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A Dictionary of the Older Scottish Tongue (up to 1700)

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First published 1983 (DOST Vol. V).
This entry has not been updated since then but may contain minor corrections and revisions.

Pak, n.1 Also: pac, pack, pact, paik(e, paick, palk; pek. [ME. and e.m.E. packe (Ancr. R.), pakke, pak (14th c.), pack, palke (14–15th c.), MFlem., MDu. pac (Du. pak), MLG. pak.] A pack, in various uses.

1. A pack or bundle of wares or of possessions as tied together for transportation; spec., a pedlar's or chapman's pack.(1) c1420 Wynt. iv. 2654.
Or for chapmen as buthys [makis] Till oppyn and [to] schaw thare pakkys
a1500 Prestis of Peblis 190 (A).
At ilk fair this chepman ay was found Quhill at his pak was worth forty pund
1513 Doug. viii. Prol. 55.
The pyrat pressys to peill the peddar hys pak
a 1568 Sempill Sat. P. xlvi. 33.
Na pedderis pak scho [the boat] will ressaif
1572 Ib. xxxii. 57.
We merchandis all that with our merchand pakkis Did trauell
1583 Crail B. Ct. MS. 21 May.
Of ilk schapman for his pak presentit to the merkat ane pennie
1597 Skene Verb. S. s.v. Pede.
Ane pedder is called an marchand … quha bearis ane pack or creame vpon his back
1600 St. A. Kirk S. 921.
[Five men] confest thair travelling with thair pakkis from the cost syid on the Saboth day
1630 Banff Ann. I. 64.
Ane merchandis pack … 12 d.; ane chopmanis pack of less worthe 6d.
1637 Edinb. Test. LVIII. 206.
Johne Glover chapman … certaine small wairis in his pack
(2) a1500 Sir Eger 2164.
A burges had been at the fare [had] … A little boy driving his pack
1546 Lynd. Trag. Card. 326.
More than ane beist berand ane precious pak
(3) a1568 Pedder C. 26.
Thir cur coffeis that sailis oure sone And thretty sum abowt ane pak
1567 Edinb. Test. MS. 81.
In ane Frenche pak sex blak coueringis of steilbonettis
1575–6 Lanark B. Rec. 71.
[A custom of] ane plak of ilk pak or laid
1589-1600 Skipper's Acc. (Morton) 44 b.
For vi spros stane of lent … market with my awne marke withine Hery Bectertons paike
Ib. 73 a.
Reseuet for iii pakis bringene to the Rochell xv frankis

b. To beir a or the pak, to follow the calling of a packman or pedlar. c1500-c1512 Dunb. lx. 58.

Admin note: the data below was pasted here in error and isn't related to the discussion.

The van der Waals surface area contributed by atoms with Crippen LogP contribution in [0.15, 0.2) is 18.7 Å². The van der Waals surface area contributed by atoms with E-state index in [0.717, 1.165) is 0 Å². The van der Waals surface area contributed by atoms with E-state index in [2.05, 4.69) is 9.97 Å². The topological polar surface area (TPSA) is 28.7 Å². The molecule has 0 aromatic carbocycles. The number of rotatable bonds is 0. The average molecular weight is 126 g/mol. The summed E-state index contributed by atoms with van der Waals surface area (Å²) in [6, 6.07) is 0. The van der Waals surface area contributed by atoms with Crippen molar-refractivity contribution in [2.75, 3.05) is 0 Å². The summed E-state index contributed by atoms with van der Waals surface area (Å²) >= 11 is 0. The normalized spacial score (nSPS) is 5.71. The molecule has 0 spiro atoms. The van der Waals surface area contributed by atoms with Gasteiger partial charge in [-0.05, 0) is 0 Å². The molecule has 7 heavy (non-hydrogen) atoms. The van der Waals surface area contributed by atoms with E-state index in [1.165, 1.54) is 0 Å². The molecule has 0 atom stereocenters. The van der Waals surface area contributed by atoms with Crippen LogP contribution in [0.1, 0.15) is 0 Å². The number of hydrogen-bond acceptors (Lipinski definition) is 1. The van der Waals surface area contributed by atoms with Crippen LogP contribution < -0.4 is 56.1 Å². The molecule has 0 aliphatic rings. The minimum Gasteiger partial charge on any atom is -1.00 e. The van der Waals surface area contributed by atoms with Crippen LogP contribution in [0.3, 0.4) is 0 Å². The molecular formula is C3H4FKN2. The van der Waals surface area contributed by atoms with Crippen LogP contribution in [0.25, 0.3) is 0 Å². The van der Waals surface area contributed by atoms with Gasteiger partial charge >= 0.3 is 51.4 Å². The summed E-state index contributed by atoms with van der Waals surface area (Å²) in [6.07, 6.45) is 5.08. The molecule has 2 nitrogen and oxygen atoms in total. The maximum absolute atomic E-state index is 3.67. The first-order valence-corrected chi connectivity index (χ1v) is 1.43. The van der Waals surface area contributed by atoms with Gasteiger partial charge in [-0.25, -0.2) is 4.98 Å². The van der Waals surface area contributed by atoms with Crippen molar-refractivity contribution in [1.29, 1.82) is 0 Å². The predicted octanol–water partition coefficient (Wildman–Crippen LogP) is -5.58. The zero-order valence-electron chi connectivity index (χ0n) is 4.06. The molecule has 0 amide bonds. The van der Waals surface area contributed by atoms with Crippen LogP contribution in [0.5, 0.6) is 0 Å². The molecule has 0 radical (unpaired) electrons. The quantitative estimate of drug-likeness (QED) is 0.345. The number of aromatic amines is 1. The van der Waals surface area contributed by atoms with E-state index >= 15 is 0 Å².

With lut schulderis and luttaird bak Quhilk natur maid to beir a pak
a1570-86 Maitl. F. lxxvi. 13.
My secund brother buyr the pak Ane lytill quhyle vpon his bak

c. Allusively in proverbs or proverbial expressions.To oppin one's pak and sell none of one's wares, to make known one's intentions without acting on them.(1) 1560 Rolland Seven S. Prol. 177.
A man can sell nathing out of his pak Bot as he hes than present for the tyme
(2) 1560 Cal. Sc. P. I. 544.
To what propos shold yow open your pak and sell none of your wares or declare yow ennemyes to those whome yow can not offend?
c1600 Montg. Suppl. ix. 75. 1634 Buccleuch Mun. II. 356.
Iff ye find not the feild fair, oppin not the palk without selling waires
(3) a1628 Carmichael Prov. No. 1125.
Manie man dois lack that quhilk he wald have in his pack

2. With allusion to the pack as comprising a trader's or pedlar's stock of merchandise or a traveller's possessions.

a. An initial stock of merchandise; a means of setting up in business; hence, a means of living, more generally.Chiefly in particular collocations, as to help or support (a person) to or with a pak, also to help (a person's) pak, to contribute to his initial stock, help to set him up in business, or, more generally, give him a start in life, and to begin one's pak, to obtain one's initial stock, to set up in business, hence, to start a living.(1) 1531 Treas. Acc. VI. 38.
To Johne Stewart grume in the chalmer to help him with ane pak
1580 Edinb. Test. VIII. 40.
He gaif … to Normond Blacader … thrie hundreth merkis … to haif supportit him to his pak
1590 Edinb. Test. XXI. 323.
I leif to Johnne Mylne my broder germane ten merkis … to help him to ane pak
1593–4 Chron. Perth 63.
The Session ordains … to give an poor boy … ten merks to help him to an pack for winning of his living
1664 Misc. Maitl. C. II. 514.
To give a Craill boy to help his pack